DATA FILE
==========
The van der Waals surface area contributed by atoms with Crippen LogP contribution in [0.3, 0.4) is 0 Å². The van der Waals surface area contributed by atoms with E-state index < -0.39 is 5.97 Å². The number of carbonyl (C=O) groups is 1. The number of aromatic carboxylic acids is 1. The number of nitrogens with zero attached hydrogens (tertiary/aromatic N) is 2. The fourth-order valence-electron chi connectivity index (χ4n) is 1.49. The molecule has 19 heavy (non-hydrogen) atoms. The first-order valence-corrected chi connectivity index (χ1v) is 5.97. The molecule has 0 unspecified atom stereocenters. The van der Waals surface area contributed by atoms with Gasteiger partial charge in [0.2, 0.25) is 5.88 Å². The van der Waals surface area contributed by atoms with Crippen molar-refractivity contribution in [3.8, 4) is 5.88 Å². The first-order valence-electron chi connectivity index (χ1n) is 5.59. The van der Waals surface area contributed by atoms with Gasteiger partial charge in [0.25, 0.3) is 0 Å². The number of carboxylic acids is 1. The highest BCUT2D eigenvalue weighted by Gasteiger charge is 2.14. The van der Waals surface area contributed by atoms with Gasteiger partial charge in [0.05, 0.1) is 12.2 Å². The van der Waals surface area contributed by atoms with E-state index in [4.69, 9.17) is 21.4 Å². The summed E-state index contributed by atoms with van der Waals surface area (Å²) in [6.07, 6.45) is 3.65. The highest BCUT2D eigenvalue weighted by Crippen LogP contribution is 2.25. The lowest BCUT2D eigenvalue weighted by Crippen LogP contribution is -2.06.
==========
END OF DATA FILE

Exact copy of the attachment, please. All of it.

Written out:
The van der Waals surface area contributed by atoms with Crippen LogP contribution in [0.3, 0.4) is 0 Å². The van der Waals surface area contributed by atoms with E-state index < -0.39 is 5.97 Å². The number of carbonyl (C=O) groups is 1. The number of aromatic carboxylic acids is 1. The number of nitrogens with zero attached hydrogens (tertiary/aromatic N) is 2. The fourth-order valence-electron chi connectivity index (χ4n) is 1.49. The molecule has 19 heavy (non-hydrogen) atoms. The first-order valence-corrected chi connectivity index (χ1v) is 5.97. The molecule has 0 unspecified atom stereocenters. The van der Waals surface area contributed by atoms with Gasteiger partial charge in [0.2, 0.25) is 5.88 Å². The van der Waals surface area contributed by atoms with Crippen molar-refractivity contribution in [3.8, 4) is 5.88 Å². The first-order valence-electron chi connectivity index (χ1n) is 5.59. The van der Waals surface area contributed by atoms with Gasteiger partial charge in [0.25, 0.3) is 0 Å². The number of carboxylic acids is 1. The highest BCUT2D eigenvalue weighted by Gasteiger charge is 2.14. The van der Waals surface area contributed by atoms with Gasteiger partial charge in [0.05, 0.1) is 12.2 Å². The van der Waals surface area contributed by atoms with E-state index in [4.69, 9.17) is 21.4 Å². The summed E-state index contributed by atoms with van der Waals surface area (Å²) in [6.07, 6.45) is 3.65. The highest BCUT2D eigenvalue weighted by Crippen LogP contribution is 2.25. The lowest BCUT2D eigenvalue weighted by Crippen LogP contribution is -2.06.